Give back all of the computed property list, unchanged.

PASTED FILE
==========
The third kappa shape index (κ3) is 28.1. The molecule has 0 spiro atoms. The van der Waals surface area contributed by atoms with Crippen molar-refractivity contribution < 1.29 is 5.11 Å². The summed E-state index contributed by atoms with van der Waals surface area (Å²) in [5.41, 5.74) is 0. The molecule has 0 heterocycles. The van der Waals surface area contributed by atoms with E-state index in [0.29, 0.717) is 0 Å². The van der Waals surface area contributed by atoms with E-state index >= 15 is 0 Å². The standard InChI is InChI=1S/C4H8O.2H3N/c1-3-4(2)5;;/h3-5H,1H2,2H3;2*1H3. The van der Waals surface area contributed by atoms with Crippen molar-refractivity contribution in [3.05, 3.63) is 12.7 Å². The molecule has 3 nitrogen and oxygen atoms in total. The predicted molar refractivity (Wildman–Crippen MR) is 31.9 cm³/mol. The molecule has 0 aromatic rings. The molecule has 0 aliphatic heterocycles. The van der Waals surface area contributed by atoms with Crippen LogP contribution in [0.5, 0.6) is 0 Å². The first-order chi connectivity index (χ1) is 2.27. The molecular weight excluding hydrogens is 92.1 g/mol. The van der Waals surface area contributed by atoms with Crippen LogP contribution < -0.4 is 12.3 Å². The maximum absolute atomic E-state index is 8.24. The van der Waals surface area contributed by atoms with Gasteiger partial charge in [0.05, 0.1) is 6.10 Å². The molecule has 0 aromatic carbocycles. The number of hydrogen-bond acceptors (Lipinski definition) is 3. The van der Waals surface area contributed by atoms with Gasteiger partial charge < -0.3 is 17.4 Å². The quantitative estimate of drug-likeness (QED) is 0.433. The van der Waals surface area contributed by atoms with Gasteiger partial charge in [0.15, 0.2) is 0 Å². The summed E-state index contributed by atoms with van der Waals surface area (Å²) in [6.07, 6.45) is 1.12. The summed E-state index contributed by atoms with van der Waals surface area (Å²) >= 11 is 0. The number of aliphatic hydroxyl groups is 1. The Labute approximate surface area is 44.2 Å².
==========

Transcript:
The third kappa shape index (κ3) is 28.1. The molecule has 0 spiro atoms. The van der Waals surface area contributed by atoms with Crippen molar-refractivity contribution < 1.29 is 5.11 Å². The summed E-state index contributed by atoms with van der Waals surface area (Å²) in [5.41, 5.74) is 0. The molecule has 0 heterocycles. The van der Waals surface area contributed by atoms with E-state index in [0.29, 0.717) is 0 Å². The van der Waals surface area contributed by atoms with E-state index >= 15 is 0 Å². The standard InChI is InChI=1S/C4H8O.2H3N/c1-3-4(2)5;;/h3-5H,1H2,2H3;2*1H3. The van der Waals surface area contributed by atoms with Crippen molar-refractivity contribution in [3.05, 3.63) is 12.7 Å². The molecule has 3 nitrogen and oxygen atoms in total. The predicted molar refractivity (Wildman–Crippen MR) is 31.9 cm³/mol. The molecule has 0 aromatic rings. The molecule has 0 aliphatic heterocycles. The van der Waals surface area contributed by atoms with Crippen LogP contribution in [0.5, 0.6) is 0 Å². The first-order chi connectivity index (χ1) is 2.27. The molecular weight excluding hydrogens is 92.1 g/mol. The van der Waals surface area contributed by atoms with Crippen LogP contribution < -0.4 is 12.3 Å². The maximum absolute atomic E-state index is 8.24. The van der Waals surface area contributed by atoms with Gasteiger partial charge in [0.05, 0.1) is 6.10 Å². The molecule has 0 aromatic carbocycles. The number of hydrogen-bond acceptors (Lipinski definition) is 3. The van der Waals surface area contributed by atoms with Gasteiger partial charge < -0.3 is 17.4 Å². The quantitative estimate of drug-likeness (QED) is 0.433. The van der Waals surface area contributed by atoms with Gasteiger partial charge in [0.15, 0.2) is 0 Å². The summed E-state index contributed by atoms with van der Waals surface area (Å²) in [6.07, 6.45) is 1.12. The summed E-state index contributed by atoms with van der Waals surface area (Å²) >= 11 is 0. The number of aliphatic hydroxyl groups is 1. The Labute approximate surface area is 44.2 Å².